When she survives, she prays again. And this time she says of God, “And God knows best. If He calls a curse a blessing/ then so it is. And He said she was/ clean – she never knew a man. I’ve known a man but never a god/ that bled and lived. But I did.” Chatti is speaking here first as the Virgin Mary and then as herself. She does this sometimes. There are several poems in the collection entitled “Annunciation” which refer to the moment Miriam is told by the angel that she will have God’s child. “May it be done/ to me I said, and it was done/ so quickly.” Sometimes you can’t tell if it is Chatti or Mary speaking, or if they are one and the same.

You may be surprised to know, if you are not Muslim, that the only woman in the Qu’ran who has a name is Mary, the Prophet Miriam, the Virgin Mother. Be like her, she is pure, the poet was told as a child, told as all girls were told, and the poet believed that, too. But then the poet began to think, how can I be like her? I am a woman who loves a man and I have no son, I may never be able to have any children now. I am also no longer a virgin. And I bleed, I think I’ve bled too much, bled it all out of me.

The poet’s cancer is an unknown quantity behind her blood. And God is an unknown quantity behind her cancer, behind her life, behind her dying. Will he let her live? She writes another poem because she can’t pray now, is not allowed to pray. She sees another doctor because she can’t pray, and that doctor becomes another kind of god to her. Then she is taken care of for another day by the man who is better to her than God.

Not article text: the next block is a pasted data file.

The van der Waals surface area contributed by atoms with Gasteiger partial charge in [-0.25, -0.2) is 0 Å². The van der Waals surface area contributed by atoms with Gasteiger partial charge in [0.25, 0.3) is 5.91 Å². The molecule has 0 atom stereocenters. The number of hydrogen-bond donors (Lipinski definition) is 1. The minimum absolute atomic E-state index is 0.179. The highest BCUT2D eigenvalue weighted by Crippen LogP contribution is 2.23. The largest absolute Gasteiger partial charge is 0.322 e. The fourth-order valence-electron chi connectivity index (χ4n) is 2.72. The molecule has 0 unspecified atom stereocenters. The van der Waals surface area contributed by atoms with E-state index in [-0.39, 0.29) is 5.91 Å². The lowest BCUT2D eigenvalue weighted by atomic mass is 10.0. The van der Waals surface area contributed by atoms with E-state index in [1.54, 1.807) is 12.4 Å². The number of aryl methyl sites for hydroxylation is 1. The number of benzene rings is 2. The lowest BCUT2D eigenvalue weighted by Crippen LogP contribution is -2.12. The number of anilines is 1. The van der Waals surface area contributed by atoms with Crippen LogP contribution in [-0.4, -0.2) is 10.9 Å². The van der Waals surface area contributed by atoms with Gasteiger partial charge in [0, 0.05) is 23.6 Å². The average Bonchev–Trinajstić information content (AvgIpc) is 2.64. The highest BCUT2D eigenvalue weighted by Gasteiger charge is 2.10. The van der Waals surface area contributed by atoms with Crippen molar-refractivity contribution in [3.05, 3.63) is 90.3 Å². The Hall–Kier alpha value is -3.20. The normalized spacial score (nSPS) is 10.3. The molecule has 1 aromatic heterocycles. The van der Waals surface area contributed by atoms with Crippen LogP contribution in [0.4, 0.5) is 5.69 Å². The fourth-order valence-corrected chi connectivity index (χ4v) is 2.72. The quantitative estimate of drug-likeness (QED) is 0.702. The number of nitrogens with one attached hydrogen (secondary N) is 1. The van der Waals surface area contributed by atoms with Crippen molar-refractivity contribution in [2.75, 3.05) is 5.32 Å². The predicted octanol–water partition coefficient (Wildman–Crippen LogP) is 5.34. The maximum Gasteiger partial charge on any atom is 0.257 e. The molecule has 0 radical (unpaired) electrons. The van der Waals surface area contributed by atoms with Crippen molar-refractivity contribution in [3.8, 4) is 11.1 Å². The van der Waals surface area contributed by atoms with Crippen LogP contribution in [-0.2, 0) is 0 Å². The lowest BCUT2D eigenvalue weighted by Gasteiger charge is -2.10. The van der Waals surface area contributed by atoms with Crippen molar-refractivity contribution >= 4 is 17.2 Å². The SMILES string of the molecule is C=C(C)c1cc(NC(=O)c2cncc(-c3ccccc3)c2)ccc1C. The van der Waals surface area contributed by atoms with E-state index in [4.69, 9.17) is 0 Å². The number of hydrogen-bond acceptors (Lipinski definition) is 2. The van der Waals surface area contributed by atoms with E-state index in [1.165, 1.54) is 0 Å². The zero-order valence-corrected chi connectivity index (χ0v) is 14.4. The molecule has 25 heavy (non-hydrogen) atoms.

All this time the poet wonders if she is still acceptable to God. She wonders was she not acceptable because she had bled or because she had been with a man whom she had not yet married? Or maybe it was that she bled because she was with a man she had not married first and that is why God would not talk to her any more. It was not that she did not believe. All this time she had believed. It was not that.

In the end we do not know. We do not know why Miriam is so loved and why the rest of us women think that maybe we are not. We do not know why a woman can’t pray while she bleeds. But the poet has come back to us, thankfully, with all the questions still alive in her, and we welcome her back. The questions were there when she was a little girl, too, reading again and again that one sura in the Qu’ran. Any time she felt sad or like she did not know who she was, she read it, the sura, the verse in the Qu’ran about the Virgin Mary, and she identified with that other relatively young girl, the one that God Himself talked to and sent a baby to and entrusted to have his next prophet be also her son.